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Women and Children in the 2015 Earthquake in Nepal

Conference paper
Part of the Springer Natural Hazards book series (SPRINGERNAT)

Abstract

Disasters do not affect individuals and communities indiscriminately; indeed, some groups of people are more vulnerable before, during, and after the disaster. Globally, research has found that children, youth, and women are often more vulnerable to disasters due to fewer economic resources, lack of political voice, risk of sexual assault and exploitation, household labor responsibilities, and gender and age discrimination. In this paper we examine the experiences of women and children in Nepal, which was struck by a devastating earthquake and aftershock in the spring of 2015. We discuss how the disaster impacted their lives, including their shelter and housing, education, labor, personal safety, and health. In Nepal, as is the case elsewhere, some groups of women and children are even more vulnerable than others. Women and children with disabilities, those belonging to an ethnic or racial minority group, female-headed households, elderly women, and children separated from families, or without families, face particular risks. We consider how children and women were faring in Nepal a year after the earthquake and propose some recommendations to reduce losses in the future.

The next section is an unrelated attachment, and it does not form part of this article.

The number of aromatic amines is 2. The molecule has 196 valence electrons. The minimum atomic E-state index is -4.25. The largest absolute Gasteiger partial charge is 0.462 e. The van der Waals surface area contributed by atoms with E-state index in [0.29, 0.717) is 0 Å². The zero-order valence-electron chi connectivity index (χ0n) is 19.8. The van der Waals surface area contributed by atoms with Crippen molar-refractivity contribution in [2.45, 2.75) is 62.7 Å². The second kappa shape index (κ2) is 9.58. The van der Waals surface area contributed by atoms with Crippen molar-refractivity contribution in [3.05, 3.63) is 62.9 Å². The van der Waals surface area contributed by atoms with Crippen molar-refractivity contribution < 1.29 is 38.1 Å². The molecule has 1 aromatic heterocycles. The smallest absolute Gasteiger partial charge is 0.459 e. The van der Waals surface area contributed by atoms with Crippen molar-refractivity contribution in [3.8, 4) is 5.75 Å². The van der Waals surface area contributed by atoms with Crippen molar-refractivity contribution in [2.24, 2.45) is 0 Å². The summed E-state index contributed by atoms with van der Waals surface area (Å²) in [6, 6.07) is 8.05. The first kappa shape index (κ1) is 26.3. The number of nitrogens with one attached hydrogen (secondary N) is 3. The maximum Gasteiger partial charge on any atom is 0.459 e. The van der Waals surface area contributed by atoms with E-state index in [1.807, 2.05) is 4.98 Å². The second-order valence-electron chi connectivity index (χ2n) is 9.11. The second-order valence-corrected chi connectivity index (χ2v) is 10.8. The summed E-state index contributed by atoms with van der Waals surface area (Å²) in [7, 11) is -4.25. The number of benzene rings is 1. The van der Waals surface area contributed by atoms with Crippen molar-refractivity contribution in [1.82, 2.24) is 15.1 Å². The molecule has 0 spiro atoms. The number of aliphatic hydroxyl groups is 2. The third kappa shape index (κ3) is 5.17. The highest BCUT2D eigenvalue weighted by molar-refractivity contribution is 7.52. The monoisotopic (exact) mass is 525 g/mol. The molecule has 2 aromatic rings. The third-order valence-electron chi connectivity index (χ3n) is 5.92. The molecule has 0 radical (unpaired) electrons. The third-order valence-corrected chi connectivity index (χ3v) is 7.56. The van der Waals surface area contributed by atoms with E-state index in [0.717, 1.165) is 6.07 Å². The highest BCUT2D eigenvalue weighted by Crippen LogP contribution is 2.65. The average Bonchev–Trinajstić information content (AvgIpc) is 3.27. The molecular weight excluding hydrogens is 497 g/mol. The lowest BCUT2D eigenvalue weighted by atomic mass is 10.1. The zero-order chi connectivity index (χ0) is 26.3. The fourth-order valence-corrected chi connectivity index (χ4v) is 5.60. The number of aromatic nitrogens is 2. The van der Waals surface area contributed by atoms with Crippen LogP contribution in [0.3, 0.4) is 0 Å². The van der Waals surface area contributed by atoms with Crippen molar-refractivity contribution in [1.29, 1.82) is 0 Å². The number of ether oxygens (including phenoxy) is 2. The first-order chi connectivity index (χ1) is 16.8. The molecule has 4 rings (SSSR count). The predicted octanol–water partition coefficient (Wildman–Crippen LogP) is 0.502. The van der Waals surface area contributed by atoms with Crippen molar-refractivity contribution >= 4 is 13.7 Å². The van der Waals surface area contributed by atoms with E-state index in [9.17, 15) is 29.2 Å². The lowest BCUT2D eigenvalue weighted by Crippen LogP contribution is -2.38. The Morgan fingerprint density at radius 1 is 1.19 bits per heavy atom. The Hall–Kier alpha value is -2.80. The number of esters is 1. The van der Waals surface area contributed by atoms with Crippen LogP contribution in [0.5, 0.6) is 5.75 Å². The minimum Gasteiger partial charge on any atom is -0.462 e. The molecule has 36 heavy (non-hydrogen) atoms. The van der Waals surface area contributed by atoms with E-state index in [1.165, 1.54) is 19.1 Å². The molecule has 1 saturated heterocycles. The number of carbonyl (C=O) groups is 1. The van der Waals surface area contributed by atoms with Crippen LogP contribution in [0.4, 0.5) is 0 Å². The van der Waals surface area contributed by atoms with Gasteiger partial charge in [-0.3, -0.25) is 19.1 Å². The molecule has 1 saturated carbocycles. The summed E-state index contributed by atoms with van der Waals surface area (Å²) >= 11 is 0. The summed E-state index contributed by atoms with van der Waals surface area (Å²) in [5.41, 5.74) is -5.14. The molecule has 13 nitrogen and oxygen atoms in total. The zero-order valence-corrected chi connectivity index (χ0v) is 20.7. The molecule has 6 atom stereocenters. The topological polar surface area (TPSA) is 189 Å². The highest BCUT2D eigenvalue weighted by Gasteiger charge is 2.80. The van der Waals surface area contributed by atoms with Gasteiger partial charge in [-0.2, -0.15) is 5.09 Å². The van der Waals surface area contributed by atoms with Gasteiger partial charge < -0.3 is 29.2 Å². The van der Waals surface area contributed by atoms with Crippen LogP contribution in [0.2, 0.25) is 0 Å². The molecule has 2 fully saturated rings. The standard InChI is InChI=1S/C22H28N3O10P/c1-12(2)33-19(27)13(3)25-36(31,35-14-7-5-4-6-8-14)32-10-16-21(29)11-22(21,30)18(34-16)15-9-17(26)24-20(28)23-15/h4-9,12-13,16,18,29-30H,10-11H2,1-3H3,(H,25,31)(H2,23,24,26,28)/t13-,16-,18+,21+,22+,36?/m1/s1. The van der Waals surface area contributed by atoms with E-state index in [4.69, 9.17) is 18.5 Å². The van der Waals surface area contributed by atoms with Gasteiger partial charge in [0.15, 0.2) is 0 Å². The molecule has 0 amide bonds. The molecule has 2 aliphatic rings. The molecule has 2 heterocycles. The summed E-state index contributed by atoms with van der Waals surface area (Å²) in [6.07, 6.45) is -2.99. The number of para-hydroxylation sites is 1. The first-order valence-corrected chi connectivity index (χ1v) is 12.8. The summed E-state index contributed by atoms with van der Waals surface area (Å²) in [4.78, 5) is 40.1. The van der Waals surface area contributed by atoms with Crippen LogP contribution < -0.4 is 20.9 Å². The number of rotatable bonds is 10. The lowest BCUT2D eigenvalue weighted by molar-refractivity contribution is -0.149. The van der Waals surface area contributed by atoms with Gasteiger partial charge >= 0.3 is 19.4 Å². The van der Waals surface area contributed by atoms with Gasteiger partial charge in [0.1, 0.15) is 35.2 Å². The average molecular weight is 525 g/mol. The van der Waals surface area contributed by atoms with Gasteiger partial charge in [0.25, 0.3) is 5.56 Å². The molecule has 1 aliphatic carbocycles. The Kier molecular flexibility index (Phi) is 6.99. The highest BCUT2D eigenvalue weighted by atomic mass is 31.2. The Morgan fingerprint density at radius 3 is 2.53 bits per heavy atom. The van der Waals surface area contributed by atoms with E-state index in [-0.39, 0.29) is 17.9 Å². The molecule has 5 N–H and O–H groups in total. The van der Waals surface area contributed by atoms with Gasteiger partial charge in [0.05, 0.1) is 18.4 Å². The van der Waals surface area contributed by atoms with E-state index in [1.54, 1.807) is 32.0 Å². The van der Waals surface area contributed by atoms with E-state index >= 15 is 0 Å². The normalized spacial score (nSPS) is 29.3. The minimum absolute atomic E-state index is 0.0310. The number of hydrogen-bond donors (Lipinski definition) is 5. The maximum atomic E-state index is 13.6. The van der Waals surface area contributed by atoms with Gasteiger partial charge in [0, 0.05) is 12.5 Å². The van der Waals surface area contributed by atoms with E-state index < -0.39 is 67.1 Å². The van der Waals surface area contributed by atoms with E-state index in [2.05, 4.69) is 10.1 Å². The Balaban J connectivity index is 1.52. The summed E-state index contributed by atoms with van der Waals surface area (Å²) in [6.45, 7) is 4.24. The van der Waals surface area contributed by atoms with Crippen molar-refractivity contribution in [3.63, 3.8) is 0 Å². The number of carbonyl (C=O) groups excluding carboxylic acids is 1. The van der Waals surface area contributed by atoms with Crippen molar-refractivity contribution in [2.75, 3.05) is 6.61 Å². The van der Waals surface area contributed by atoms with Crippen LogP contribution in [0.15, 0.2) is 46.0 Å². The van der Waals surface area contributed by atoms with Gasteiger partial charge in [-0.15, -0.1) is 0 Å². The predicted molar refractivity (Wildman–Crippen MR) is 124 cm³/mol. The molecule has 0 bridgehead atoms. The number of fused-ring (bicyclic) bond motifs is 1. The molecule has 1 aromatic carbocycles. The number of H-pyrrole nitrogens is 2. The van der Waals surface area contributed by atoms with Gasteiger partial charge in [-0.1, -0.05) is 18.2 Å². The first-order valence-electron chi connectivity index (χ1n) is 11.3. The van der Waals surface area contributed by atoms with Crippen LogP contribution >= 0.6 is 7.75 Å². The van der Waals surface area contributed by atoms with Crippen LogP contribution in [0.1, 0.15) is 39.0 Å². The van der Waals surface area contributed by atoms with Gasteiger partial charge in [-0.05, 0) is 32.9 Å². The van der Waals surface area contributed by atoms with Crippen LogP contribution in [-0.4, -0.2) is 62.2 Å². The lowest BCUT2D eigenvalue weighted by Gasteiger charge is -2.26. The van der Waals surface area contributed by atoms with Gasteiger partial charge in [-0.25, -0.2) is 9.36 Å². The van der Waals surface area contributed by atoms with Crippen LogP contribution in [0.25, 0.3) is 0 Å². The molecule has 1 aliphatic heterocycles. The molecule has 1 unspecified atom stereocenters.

Keywords

Children Women Vulnerability Disaster Recovery Nepal Earthquake 

Notes

Acknowledgements

Alice Fothergill would like to thank the Alexander von Humboldt Foundation for bringing her to Nepal in February 2016 to participate in the earthquake symposium in Kathmandu. This meeting provided her the opportunity to learn first-hand about the disaster and to meet many individuals who have been documenting and researching the disaster from a wide range of fields and are working to reduce the suffering in Nepal in future disasters.

Emma Squier would like to thank the School for International Training (SIT) faculty and staff in Nepal for their support and guidance on her study abroad program. She is also grateful to her host families in Nepal for their generosity and opening their homes to her, and to her Nepalese translators who provided critical assistance with her research project. Emma also thanks her parents for their love and support.

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Copyright information

© Springer International Publishing AG 2018

Authors and Affiliations

  1. 1.Department of SociologyUniversity of VermontBurlingtonUSA

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